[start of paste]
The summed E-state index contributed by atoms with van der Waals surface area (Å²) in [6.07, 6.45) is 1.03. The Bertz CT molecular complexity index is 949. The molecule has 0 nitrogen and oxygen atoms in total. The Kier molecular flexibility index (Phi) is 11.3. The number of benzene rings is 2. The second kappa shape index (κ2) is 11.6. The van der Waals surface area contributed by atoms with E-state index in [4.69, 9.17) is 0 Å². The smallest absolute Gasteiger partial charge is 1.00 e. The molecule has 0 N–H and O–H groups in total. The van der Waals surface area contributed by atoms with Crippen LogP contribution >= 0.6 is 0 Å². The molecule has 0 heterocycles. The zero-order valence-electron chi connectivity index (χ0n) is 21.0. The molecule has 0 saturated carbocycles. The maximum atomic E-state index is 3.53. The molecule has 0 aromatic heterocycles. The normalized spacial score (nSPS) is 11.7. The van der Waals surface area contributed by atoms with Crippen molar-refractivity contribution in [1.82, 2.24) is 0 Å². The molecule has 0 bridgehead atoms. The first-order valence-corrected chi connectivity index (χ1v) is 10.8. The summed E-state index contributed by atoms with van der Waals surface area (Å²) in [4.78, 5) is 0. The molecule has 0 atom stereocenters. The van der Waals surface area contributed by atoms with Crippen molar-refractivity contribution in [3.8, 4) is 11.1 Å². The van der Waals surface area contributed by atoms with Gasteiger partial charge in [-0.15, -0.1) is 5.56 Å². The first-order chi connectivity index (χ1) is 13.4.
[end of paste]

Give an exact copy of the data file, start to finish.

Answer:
The summed E-state index contributed by atoms with van der Waals surface area (Å²) in [6.07, 6.45) is 1.03. The Bertz CT molecular complexity index is 949. The molecule has 0 nitrogen and oxygen atoms in total. The Kier molecular flexibility index (Phi) is 11.3. The number of benzene rings is 2. The second kappa shape index (κ2) is 11.6. The van der Waals surface area contributed by atoms with E-state index in [4.69, 9.17) is 0 Å². The smallest absolute Gasteiger partial charge is 1.00 e. The molecule has 0 N–H and O–H groups in total. The van der Waals surface area contributed by atoms with Crippen LogP contribution >= 0.6 is 0 Å². The molecule has 0 heterocycles. The zero-order valence-electron chi connectivity index (χ0n) is 21.0. The molecule has 0 saturated carbocycles. The maximum atomic E-state index is 3.53. The molecule has 0 aromatic heterocycles. The normalized spacial score (nSPS) is 11.7. The van der Waals surface area contributed by atoms with Crippen molar-refractivity contribution in [1.82, 2.24) is 0 Å². The molecule has 0 bridgehead atoms. The first-order valence-corrected chi connectivity index (χ1v) is 10.8. The summed E-state index contributed by atoms with van der Waals surface area (Å²) in [4.78, 5) is 0. The molecule has 0 atom stereocenters. The van der Waals surface area contributed by atoms with Crippen molar-refractivity contribution in [3.8, 4) is 11.1 Å². The van der Waals surface area contributed by atoms with Gasteiger partial charge in [-0.15, -0.1) is 5.56 Å². The first-order chi connectivity index (χ1) is 13.4.